“Nothing is original. Steal from anywhere that resonates with inspiration or fuels your imagination. Devour old films, new films, music, books, paintings, photographs, poems, dreams, random conversations, architecture, bridges, street signs, trees, clouds, bodies of water, light and shadows. Select only things to steal from that speak directly to your soul. If you do this, your work (and theft) will be authentic. Authenticity is invaluable; originality is non-existent. And don’t bother concealing your thievery – celebrate it if you feel like it. In any case, always remember what Jean-Luc Godard said: “It’s not where you take things from – it’s where you take them to.”Jim Jarmusch [MovieMaker Magazine #53 – Winter, January 22, 2004 ]
4. Generate ten ideas in two minutes
You are having a creativity drought because you are not generating enough ideas. Take a pen and paper and write down ten ideas in two minutes. Don’t evaluate, just keep writing. The first few will be easy, middle ones will be a bit of a struggle but the last two to three will be the hardest. They will be the nuggets you are looking for. Do this exercise every morning and you will flex your creative muscle within days.
“Many people need idea therapy. Not so that they can come up with great ideas right this second (although maybe you will) but so that people can come up with ideas when they need them: when their car is stuck, when their house blows up, when they are fired from their job, when their spouse betrays them, when they go bankrupt or lose a big customer, or lose a client, or go out of business, or get sick.”James Saltucher
5. Nurture your courage
Every new idea is different by nature – it’s off the beaten path and it takes courage to risk failure or rejection. The crucial element of being a creative is to have the courage to take a risk. Find out what gives you courage. Is it past successes, a well-thought-out plan of action, encouragement from others, belief in yourself, faith in your idea, a big potential payout, having alternatives or trust in the universe?
“Courage is the first of human qualities because it is the quality which guarantees the others.” Aristotle, Philosopher
6. Follow your curiosity
If courage is the father of creativity, curiosity is the mother. The creative people are always curious. Curiosity is gentler than passion. It leads subtly to the unknown and ultimately leads to answers.
You don’t need to do anything spectacular, just take one lead and start asking questions. Your question could be as simple as this, “Now what do I want to know about this?” Then start looking for the answer. The answer may not excite you to run out naked shouting “Eureka.” But it might hold your attention for a moment. At that moment it might lead you to something else. Then curiosity will ask you to just spend a few more moments and find the answer to another question it has popped in your head.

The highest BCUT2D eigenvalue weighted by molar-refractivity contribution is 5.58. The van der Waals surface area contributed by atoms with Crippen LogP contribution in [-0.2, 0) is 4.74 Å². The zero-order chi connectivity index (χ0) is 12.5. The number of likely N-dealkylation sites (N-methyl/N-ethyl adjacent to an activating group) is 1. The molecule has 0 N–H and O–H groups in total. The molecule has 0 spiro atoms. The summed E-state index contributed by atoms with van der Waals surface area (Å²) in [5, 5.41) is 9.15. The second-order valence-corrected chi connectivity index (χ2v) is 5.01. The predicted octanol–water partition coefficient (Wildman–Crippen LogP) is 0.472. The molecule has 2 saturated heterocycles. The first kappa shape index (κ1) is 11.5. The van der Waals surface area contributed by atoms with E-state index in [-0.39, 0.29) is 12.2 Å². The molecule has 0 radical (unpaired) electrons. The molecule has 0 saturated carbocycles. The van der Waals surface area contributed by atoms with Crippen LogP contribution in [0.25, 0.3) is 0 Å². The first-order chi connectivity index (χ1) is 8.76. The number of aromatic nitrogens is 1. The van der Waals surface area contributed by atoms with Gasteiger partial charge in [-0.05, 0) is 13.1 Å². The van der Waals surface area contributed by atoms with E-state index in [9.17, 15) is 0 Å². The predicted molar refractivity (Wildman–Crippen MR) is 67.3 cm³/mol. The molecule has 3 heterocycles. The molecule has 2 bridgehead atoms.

I roamed the countryside searching for answers to things I did not understand. Why shell exist on the tops of mountains along with imprints of plants usually found in the sea. Why thunder lasts longer than that which causes it. How circles of water form around the spot which has been stuck by a stone. And how a bird suspends itself in the air. Questions like this engaged my thought throughout my life.”Leonardo da Vinci
7. Ask a fool
This is what the role of the court jester used to be. To present things with a different perspective. If a man is sitting backwards on a horse, who is backwards, man or the horse? What will be a fool’s idea? How many ideas can you come up with thinking with court jester’s hat on? Read my post to use the energy of a trickster.
8. Find your motivation
What puts fire in your belly? Your motivation is the fuel that ignites creativity. There are many motivators – money, survival, personal expression, creative outlet, passion, recognition, leaving a legacy, having fun, dissatisfaction, deadlines, mortality. What is yours?
9. Use constraints, put obstacles
Creativity thrives with constraints. It loves to overcome obstacles. Nina Katchadourian started using her inflight time to make art using just her mobile phone camera. Her project Seat Assignment has been displayed at several art museums throughout the world and her collection is continuing to grow.
10. Rearrange things
When out of ideas, rearrange things. Look at them backward. Turn them upside down. Read the chapter from the end and work your way towards the beginning, paragraph by paragraph. It will make you notice things which you would have missed otherwise. Rearranging things make different connections. Like letters of Scrabble, whole new words and meanings will come into play.
“People who are resting on their laurels are wearing them on the wrong end.” – Malcolm Kushner, Philosopher
My friend will not join me in the drawing course but she is an amazing cook. When she goes to any restaurant and likes a dish, her quest is to recreate it at home.
How do you express your creativity?